The United States is hoping for unanimous approval of a UN resolution calling for global action against the growing phenomenon of foreigners traveling to fight for terrorist groups, U.S. Ambassador Samantha Power said Wednesday, according to The Associated Press (AP).
Power told reporters that foreign fighters like those in Iraq and Syria participate in "brutal atrocities" and often return home radicalized by their experiences, "posing threats of the most profound kind to their fellow citizens."
She added that the resolution the U.S. is drafting is aimed at strengthening the ability of governments to curb the flow of their citizens to war zones. It calls for improved information and intelligence sharing, and will also underscore the importance of countering violent extremism through programs that would give would-be fighters alternatives to violence, she said.
Many have sounded the warning bell over the dangers of foreign Islamic State (IS) terrorists returning to their home countries to carry out attacks; just last Friday England raised its terrorism alert to the second-highest level.
A U.S. official said last month that an estimated 12,000 foreign terrorist fighters have taken up arms in Syria and Iraq, according to AP.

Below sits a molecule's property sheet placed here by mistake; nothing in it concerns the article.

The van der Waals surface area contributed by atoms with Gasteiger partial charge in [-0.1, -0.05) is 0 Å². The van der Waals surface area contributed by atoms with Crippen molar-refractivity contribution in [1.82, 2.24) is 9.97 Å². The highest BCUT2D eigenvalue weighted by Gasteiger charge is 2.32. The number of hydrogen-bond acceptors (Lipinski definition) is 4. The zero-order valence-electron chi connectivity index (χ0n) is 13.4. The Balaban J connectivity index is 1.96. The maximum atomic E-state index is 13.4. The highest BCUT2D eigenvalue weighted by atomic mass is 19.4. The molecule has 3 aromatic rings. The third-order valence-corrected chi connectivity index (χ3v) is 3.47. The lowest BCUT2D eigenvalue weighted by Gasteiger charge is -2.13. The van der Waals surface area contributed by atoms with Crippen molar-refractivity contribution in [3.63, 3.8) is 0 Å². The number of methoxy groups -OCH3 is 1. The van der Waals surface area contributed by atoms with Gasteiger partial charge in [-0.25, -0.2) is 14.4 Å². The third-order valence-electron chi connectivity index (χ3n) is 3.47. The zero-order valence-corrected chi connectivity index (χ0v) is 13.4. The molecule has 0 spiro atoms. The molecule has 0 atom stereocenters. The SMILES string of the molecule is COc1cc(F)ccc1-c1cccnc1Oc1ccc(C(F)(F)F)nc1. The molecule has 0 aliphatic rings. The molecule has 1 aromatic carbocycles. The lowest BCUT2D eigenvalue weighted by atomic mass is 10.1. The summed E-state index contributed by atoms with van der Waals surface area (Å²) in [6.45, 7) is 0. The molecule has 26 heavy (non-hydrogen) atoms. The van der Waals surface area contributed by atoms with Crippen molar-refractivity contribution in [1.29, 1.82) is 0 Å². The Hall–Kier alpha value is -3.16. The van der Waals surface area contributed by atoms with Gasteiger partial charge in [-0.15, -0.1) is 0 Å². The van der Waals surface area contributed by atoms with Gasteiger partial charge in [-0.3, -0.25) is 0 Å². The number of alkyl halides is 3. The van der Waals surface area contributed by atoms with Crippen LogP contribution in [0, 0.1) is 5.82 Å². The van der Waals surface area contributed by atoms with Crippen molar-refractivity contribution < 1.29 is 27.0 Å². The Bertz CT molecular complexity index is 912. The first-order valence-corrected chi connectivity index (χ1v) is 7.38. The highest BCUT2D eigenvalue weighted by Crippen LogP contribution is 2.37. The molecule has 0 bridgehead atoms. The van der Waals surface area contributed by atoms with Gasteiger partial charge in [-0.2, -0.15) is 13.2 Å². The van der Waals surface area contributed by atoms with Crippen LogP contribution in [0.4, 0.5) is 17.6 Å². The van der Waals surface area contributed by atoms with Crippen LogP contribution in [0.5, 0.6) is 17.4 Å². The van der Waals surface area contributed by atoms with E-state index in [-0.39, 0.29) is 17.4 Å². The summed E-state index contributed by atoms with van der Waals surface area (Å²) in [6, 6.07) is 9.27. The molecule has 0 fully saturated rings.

The Security Council responded to the growing terrorist threat in the two countries by unanimously adopting a resolution on August 15 imposing sanctions on six men from the Islamic State group and the Al-Qaeda-linked group Al-Nusra Front for recruiting or financing foreign fighters, and threatened additional sanctions.
If approved, Power said the resolution the U.S. is currently drafting would be the first focusing on foreign terrorist fighters.
She said there is consensus in the council about "the gravity of the threat" and the fact that the repercussions can touch any country.
If the resolution is approved, "a huge amount of hard work" will be required by countries to curb the flow of fighters, tackle their financing and counter violent extremism, Power said, according to AP.
In February it was estimated that at least 50 U.S. citizens are fighting in Syria, and are liable to bring terrorism back to their home country once the war is over.
There are also Russians, Germans, Canadians and French citizens taking part in the fighting in Syria.
Last week it was reported that that 33-year-old Douglas McCain, who had lived in Southern California and Minnesota, died in a battle between the Islamic State and other Syrian opposition groups.
A day later it was reported that another American was killed while fighting alongside jihadists in Syria.